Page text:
- MANILA, Philippines (AP) – The flight crew of a Saudi Arabian Airlines plane mistakenly pressed a hijack warning button twice as it approached Manila’s airport on Tuesday, causing airport officials to mobilize security forces and isolate the jet after it landed, Philippine officials said.
- A pilot of a Saudi Arabian Airlines flight accidentally pressed a hijack alarm, triggering a major security response at Manila airport on Tuesday, authorities said.
- A Saudi Arabian Airlines plane was temporarily isolated after landing at Manila’s Ninoy Aquino International Airport on Tuesday following a false hijack alarm, airline and airport officials said.
- Fatalities among migrants attempting to cross the Mediterranean to Europe could outstrip last year’s total even though total numbers fell in the first nine months of this year, the UN said Tuesday. “
- The case is U.S. v Murgio et al, U.S. District Court, Southern District of New York, No. 15-cr-00769.
By Jonathan Stempel NEW YORK (Reuters) – Bitcoin qualifies as money, a federal judge ruled on Monday, in a decision linked to a criminal case over hacking attacks against JPMorgan Chase & Co and other companies. U.S. District Judge Alison Nathan in Manhattan rejected a bid by Anthony Murgio to dismiss
@bitcoinagile: #bitcoin is money, U.S. judge says in case tied to JPMorgan hack
By Jonathan Stempel
NEW YORK (Reuters) – Bitcoin qualifies as money, a federal judge ruled on Monday, in a decision linked to a criminal case over hacking attacks against JPMorgan Chase & Co and other companies.
U.S. District Judge Alison Nathan in Manhattan rejected a bid by Anthony Murgio to dismiss two charges related to his alleged operation of Coin.mx, which prosecutors have called an unlicensed bitcoin exchange.
Murgio had argued that bitcoin did not qualify as “funds” under the federal law prohibiting the operation of unlicensed money transmitting businesses.
But the judge, like her colleague Jed Rakoff in an unrelated 2014 case, said the virtual currency met that definition.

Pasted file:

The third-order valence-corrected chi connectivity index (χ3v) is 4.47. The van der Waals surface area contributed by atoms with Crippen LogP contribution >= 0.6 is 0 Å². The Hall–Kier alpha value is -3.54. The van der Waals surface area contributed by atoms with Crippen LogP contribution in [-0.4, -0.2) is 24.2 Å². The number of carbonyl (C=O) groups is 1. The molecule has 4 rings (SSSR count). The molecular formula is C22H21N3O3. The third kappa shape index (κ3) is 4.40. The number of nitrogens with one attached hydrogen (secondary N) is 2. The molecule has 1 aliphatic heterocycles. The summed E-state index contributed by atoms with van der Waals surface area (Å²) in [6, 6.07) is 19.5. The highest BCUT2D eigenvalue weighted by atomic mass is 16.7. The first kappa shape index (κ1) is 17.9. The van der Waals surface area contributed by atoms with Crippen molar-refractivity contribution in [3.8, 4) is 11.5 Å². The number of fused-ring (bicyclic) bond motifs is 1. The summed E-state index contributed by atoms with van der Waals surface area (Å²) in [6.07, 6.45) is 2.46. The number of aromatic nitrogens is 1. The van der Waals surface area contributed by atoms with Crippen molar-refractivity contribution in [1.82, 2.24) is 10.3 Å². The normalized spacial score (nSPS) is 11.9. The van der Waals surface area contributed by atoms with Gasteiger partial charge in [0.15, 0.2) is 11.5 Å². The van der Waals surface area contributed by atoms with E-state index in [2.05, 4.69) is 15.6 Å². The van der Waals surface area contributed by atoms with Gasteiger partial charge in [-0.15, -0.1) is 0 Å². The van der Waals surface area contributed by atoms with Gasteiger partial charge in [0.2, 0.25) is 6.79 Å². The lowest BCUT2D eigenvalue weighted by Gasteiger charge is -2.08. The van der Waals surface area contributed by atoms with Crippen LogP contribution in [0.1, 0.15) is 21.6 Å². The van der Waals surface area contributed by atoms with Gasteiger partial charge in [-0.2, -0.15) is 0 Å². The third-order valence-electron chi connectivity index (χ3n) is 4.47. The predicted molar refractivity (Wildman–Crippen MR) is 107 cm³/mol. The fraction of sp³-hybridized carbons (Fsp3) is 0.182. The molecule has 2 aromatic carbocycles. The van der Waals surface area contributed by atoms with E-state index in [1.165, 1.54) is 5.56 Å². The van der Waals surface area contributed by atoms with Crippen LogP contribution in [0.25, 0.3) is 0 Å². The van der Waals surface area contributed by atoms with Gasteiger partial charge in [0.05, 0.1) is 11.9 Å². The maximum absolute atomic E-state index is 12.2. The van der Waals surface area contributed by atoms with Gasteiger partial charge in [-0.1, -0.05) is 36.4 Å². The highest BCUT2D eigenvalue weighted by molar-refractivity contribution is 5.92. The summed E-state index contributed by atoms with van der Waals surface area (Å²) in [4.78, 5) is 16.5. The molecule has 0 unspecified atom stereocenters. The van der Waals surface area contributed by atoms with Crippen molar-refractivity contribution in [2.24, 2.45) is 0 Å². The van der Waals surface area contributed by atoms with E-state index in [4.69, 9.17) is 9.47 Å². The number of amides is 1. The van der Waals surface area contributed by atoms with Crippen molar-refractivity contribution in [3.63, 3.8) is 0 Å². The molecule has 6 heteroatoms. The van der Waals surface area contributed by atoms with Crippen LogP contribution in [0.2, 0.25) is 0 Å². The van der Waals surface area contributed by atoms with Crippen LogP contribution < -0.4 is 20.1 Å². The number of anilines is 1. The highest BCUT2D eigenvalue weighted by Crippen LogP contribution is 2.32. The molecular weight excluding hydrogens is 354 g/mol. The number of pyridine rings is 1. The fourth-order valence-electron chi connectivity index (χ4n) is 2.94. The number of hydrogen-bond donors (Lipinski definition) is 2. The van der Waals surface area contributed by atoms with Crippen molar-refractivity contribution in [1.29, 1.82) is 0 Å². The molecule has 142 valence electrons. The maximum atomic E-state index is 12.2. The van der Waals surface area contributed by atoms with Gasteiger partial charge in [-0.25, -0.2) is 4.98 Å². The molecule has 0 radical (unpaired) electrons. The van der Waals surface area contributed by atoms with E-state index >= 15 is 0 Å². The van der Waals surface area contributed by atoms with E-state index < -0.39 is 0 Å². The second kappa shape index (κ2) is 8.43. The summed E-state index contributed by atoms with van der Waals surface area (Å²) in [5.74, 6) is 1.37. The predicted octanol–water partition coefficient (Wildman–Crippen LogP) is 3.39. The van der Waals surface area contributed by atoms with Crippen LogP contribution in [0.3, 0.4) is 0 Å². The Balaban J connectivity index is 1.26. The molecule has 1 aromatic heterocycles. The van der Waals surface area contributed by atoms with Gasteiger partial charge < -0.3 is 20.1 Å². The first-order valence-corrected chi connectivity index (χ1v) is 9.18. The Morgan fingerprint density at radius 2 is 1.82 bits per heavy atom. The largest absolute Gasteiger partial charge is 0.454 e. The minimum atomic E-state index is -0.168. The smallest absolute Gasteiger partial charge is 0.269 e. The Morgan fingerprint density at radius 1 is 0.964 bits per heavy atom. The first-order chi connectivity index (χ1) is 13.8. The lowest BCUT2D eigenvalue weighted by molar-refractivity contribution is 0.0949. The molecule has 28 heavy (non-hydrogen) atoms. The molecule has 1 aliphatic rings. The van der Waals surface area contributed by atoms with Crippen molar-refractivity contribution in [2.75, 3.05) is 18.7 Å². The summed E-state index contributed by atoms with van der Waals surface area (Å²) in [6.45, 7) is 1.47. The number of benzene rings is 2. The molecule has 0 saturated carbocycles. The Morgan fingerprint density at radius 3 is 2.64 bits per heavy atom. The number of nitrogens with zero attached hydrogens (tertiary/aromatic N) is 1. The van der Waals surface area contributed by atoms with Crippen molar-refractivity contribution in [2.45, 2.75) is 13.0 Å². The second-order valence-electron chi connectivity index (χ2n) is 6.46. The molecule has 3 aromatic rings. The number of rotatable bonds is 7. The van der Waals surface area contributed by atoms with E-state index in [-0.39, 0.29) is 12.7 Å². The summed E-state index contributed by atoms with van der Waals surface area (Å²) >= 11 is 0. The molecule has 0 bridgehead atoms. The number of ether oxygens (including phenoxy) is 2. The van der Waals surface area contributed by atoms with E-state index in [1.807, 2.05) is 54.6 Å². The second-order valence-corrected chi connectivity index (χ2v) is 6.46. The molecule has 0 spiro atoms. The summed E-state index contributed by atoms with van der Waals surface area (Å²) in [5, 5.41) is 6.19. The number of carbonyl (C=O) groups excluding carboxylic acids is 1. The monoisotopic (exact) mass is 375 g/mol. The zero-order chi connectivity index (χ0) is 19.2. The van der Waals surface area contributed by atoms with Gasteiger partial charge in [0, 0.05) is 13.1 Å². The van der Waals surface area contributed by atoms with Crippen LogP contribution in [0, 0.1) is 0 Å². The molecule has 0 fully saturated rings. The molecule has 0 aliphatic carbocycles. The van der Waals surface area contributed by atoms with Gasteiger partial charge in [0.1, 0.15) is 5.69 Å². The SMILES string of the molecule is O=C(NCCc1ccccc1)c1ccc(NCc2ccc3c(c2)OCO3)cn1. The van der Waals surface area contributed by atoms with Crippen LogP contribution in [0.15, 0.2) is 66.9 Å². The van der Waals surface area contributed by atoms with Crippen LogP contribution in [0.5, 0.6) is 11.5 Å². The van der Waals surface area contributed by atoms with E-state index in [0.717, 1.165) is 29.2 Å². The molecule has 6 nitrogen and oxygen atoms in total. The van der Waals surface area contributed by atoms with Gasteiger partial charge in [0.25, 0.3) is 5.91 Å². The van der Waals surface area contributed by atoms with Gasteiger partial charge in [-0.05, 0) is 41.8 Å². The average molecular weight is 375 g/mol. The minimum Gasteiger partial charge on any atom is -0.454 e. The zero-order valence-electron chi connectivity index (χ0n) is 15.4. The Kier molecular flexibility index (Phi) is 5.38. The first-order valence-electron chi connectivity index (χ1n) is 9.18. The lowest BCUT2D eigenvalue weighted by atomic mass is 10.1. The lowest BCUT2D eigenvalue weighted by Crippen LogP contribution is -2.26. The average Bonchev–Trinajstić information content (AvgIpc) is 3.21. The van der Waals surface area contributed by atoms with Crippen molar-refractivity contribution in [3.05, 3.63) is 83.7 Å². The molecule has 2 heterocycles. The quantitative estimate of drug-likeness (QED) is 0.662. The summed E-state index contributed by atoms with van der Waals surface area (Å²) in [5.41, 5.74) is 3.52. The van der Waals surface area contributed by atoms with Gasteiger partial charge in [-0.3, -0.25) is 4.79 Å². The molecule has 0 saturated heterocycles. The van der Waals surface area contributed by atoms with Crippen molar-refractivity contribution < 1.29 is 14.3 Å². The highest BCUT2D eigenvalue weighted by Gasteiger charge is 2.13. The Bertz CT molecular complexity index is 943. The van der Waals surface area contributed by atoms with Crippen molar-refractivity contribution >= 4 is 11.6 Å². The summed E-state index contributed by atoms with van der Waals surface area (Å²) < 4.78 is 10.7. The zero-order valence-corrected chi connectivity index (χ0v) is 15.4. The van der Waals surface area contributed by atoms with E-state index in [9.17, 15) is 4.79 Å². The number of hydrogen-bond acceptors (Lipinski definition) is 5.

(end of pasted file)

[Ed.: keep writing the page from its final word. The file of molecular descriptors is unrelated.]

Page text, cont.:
“Bitcoins are funds within the plain meaning of that term,” Nathan wrote. “Bitcoins can be accepted as a payment for goods and services or bought directly from an exchange with a bank account. They therefore function as pecuniary resources and are used as a medium of exchange and a means of payment.”
The decision did not address six other criminal counts that Murgio faces, Nathan wrote.
Lawyers for Murgio did not immediately respond to requests for comment.
Prosecutors last year charged Murgio over the operation of Coin.mx, and in April charged his father Michael with participating in bribery aimed at supporting it.
Authorities have said Coin.mx was owned by Gery Shalon, an Israeli man who, along with two others, was charged with running a sprawling computer hacking and fraud scheme targeting a dozen companies, including JPMorgan, and exposing personal data of more than 100 million people.
That alleged scheme generated hundreds of millions of dollars of profit through pumping up stock prices, online casinos, money laundering and other illegal activity, prosecutors have said.
Shalon has pleaded not guilty, and is being held at the Metropolitan Correctional Center in Manhattan. He hired new lawyers last month and is seeking permission to replace lawyers who joined the case in June, a Monday court filing showed.
The case is U.S. v Murgio et al, U.S. District Court, Southern District of New York, No. 15-cr-00769.
(Reporting by Jonathan Stempel in New York; Editing by David Gregorio)